Upcoming webinar and grantee spotlight
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Upcoming FRPN Webinar: Findings from FRPN-Funded Projects I: Home Visiting, Child Welfare Cases and a Meta-Analysis

Tuesday, October 2, 2018, 12:00 p.m. - 1:30 p.m. EST

How can fathers be engaged in home visiting interventions and what types of outcomes do the interventions inspire? What are the programming needs of fathers whose children are in formal and informal relative care arrangements, and how do fatherhood programs currently deal with them? And what does a review of 26 published and unpublished fatherhood studies in 34 locations tell us about the outcomes they produce?

This webinar will present findings from three Fatherhood Research and Practice Network (FRPN)-funded fatherhood studies. The following practitioners will discuss their implications for programs:

  • Jennifer Bellamy, University of Denver, School of Social Work, “Engaging Fathers in Home Visiting: Lessons from a Randomized Controlled Trial".
  • Qiana Cryer-Coupet, North Carolina State University, "Understanding the Needs of Fathers with Children in Kinship Care: Father, Practitioner and Caregiver Perspectives".
  • Erin Holmes and Alan Hawkins, Brigham Young University, “Caring for their Children: Meta-analysis of Father Education Programs for Nonresident, Unmarried and Low-Income Fathers”.

Register for the webinar here.

New FRPN Subawards

The FRPN has released eight small, invited subawards to researchers to fill gaps in the knowledge base about fatherhood. This brings the total number of FRPN subawards to 21 and the total dollar amount awarded to $1 million. The new subawardees are:

  1. Lenna Nepomnyaschy and Allison Dwyer Emory, Rutgers University, NJ. Criminal Justice Involvement, State Policies and Fathers’ Involvement with Children.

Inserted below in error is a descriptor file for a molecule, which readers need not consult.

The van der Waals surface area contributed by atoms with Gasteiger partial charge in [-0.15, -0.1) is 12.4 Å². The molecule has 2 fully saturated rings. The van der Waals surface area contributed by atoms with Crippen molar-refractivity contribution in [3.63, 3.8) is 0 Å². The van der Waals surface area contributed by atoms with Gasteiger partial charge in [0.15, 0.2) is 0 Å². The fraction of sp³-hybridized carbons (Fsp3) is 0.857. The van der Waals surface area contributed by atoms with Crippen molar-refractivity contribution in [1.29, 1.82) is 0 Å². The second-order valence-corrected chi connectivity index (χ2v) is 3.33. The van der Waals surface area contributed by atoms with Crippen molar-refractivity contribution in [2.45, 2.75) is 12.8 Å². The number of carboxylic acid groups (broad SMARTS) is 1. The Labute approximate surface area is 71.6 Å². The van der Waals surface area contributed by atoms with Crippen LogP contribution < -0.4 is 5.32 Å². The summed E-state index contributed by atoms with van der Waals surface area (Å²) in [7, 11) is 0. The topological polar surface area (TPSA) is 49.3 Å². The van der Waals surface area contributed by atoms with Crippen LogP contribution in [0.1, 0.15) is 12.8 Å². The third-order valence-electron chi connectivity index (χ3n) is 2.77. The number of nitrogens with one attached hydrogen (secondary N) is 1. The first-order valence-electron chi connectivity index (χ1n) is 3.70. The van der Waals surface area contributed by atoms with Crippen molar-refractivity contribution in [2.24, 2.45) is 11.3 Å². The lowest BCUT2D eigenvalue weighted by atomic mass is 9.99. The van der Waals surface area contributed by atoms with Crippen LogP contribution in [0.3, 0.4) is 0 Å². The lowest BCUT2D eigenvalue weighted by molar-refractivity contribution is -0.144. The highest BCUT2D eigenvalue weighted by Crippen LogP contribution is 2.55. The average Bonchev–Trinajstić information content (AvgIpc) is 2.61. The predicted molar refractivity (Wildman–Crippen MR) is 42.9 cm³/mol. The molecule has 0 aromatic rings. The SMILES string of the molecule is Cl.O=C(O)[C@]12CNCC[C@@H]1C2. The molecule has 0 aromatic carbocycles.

2. Kristie Thomas and Fernando Mederos, Simmons College, MA. Responsible Fatherhood Groups and Domestic Violence Education: An Exploratory Study of Current Practices, Barriers and Opportunities.
  3. Shawna Lee and Joyce Lee, University of Michigan. Testing the Feasibility of an Interactive Mentor-Based Text Messaging Program to Increase Father’s Engagement in Home Visitation.
  4. Gary E. Bingham, Georgia State University, Urban Child Study Center, GA. An Evaluation of Real Dads Read: A Barbershop Literacy Intervention.
  5. Solveig Spjeldnes and Jennifer Shadik, Ohio University, Secondary Analysis of Data Collected by the Ohio Commission on Fatherhood.
  6. Karen Erich-Garg and Karen Hudson, Temple University, Adoption, Implementation and Consequences of the Inclusion of Fathers with their Families in Homeless Shelters.
  7. Julia Kobulsky, Temple University, Identifying the Distinguishing Characteristics of Child Protective Services - Investigated Maltreatment by Fathers.
  8. Jane Venohr, Center for Policy Research, Denver, CO. Low-Income Provisions of State Child Support Guidelines, Order Amounts and Child Poverty.
Usage of FRPN-Validated Measure in Responsible Fatherhood Programs

The Co-Parenting Relationship scale is a validated measure created by the FRPN that is available for free in both English and Spanish. This scale was developed specifically for low-income, nonresident fathers and looks at a variety of co-parenting domains, including alliance, gatekeeping and undermining.

The measure has been employed in several FRPN-funded evidence-based studies, such as the DAD MAP evaluation conducted by the Center for Urban Families in Maryland and a randomized controlled trial of the TYRO Dads fatherhood program conducted by The Ridge Project in Ohio. The use of this measure allowed researchers to determine whether the respective program effectively addressed and impacted co-parenting, and to provide suggestions for how to better strengthen the co-parenting relationship.

Contact Us to Learn More

FRPN Co-Director Jay Fagan, PhD | Professor, Temple University School of Social Work

News from FRPN

© 2018 Fatherhood Research & Practice Network. All rights reserved
The Fatherhood Research and Practice Network is supported by grant #90PR0006 from the Office of Planning, Research and Evaluation, Administration for Children and Families, U.S. Department of Health and Human Services. The contents are solely the responsibility of the Fatherhood Research and Practice Network, Temple University and the Center for Policy Research and do not necessarily represent the official views of the Office of Planning, Research and Evaluation, the Administration for Children and Families or the U.S. Department of Health and Human Services.